The first big break in the case came on February 14 when a team of FBI Agents and State Police Investigators located the grave at Turkey Point and exhumed the body. Investigators were able to match a sweatshirt in the grave with one the victim was wearing in the murder video. Investigators also found a cell phone in the grave that showed communications between Cruz-Mateo and the victim (whose identity is known to police but who remains identified as “John Doe” in court papers) on the night of the murder. The sweatshirt and the phone provided investigators with the first solid link between the suspects depicted in the video and an actual body, but the discovery also added urgency to the investigation.

Carnright said he worried that despite great effort by investigators to keep the crime scene investigation at Turkey Point secret, word would leak out to the press and the suspects.

“Once we had the deceased, the investigation started to move very fast,” said Carnright.

On the streets of Kingston, meanwhile, KPD Detective Sgt. Brian Robertson, the head of the SIU, and his team were busy following dozens of leads as they sought to locate the suspects. Robertson said that the team relied heavily on KPD Detective Benny Reyes, one of a handful of Spanish-speaking officers on the force, who maintained extensive contacts among the city’s Latino immigrant population.

“He was very helpful because he had a lot of knowledge in an area where we hadn’t seen that much in-depth action,” said Robertson. “[The suspects] are moving around constantly, yesterday’s address is no good tomorrow. Being local we had some good intel on a real time basis.”

A difficult decision

By Feb. 21, Carnright believed he had enough evidence to charge Cruz-Mateo, Flores and two more gang members, Sergio Herrera-Hidalgo and Christian Perez, with second-degree murder under state law. But federal authorities still needed more time to obtain indictments under federal racketeering laws. To make a federal case, the FBI would need a sign off from a U.S. attorney and clear evidence that not only did the suspects commit the murder, but that they did so to further the goals of a known criminal organization. Carnright said federal evidence rules and the vast resources available to federal prosecutors made a racketeering indictment a more attractive option than state murder charges. But with the suspects loose on the streets of Kingston he was unwilling to wait. Instead, the decision was made to pursue the state charges under the theory of “concurrent jurisdiction,” which would allow the case to be turned over to the feds once they secured indictments.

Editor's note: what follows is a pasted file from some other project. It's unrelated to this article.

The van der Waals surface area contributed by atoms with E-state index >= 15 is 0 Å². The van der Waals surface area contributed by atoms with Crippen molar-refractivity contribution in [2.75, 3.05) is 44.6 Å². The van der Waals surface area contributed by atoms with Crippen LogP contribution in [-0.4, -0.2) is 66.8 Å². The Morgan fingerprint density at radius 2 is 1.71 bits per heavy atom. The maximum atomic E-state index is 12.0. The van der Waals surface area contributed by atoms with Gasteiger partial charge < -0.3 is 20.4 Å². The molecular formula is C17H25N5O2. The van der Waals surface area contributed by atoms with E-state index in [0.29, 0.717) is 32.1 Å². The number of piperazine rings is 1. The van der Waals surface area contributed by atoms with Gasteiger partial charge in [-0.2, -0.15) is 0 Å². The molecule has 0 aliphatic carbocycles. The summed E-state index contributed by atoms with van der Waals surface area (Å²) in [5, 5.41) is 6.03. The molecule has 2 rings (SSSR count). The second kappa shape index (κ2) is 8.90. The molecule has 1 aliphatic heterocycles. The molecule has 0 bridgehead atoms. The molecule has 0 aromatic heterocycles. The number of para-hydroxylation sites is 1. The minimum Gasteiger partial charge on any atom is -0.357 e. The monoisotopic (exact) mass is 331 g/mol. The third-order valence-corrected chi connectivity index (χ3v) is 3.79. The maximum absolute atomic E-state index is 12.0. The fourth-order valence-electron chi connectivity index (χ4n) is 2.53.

“The fear I had was that if the feds were waiting for the indictment process it would take too long and put the community at risk,” said Carnright. “And I can’t have that. That was non-negotiable.”

On Feb. 21 Cruz-Mateo was the first to fall, when uniformed KPD officers on the midnight shift happened to pull over a vehicle he was riding in. The beat cops learned that Cruz-Mateo had just been indicted on a federal charge of alien in possession of a firearm based on the video of him rapping while displaying a pistol. Hours later, raid teams armed with search warrants hit the Midtown residences of Perez and Herrera-Hidalgo and arrested both men. Flores was caught on the street a short time later. All four men were arraigned under heavy secrecy in Town of Ulster and Rosendale town courts. Since then, all four have been charged in a federal racketeering indictment. Cruz-Mateo, Herrera-Hidalgo and Flores are all charged with murder and murder conspiracy in the case. They face a maximum of life in prison without parole. Perez is charged with abetting a fugitive for allegedly sheltering Cruz-Mateo while he was on the run. He faces a maximum sentence of 15 years in federal prison. The case is being tried in the U.S. District Court for the Eastern District of New York in Brooklyn.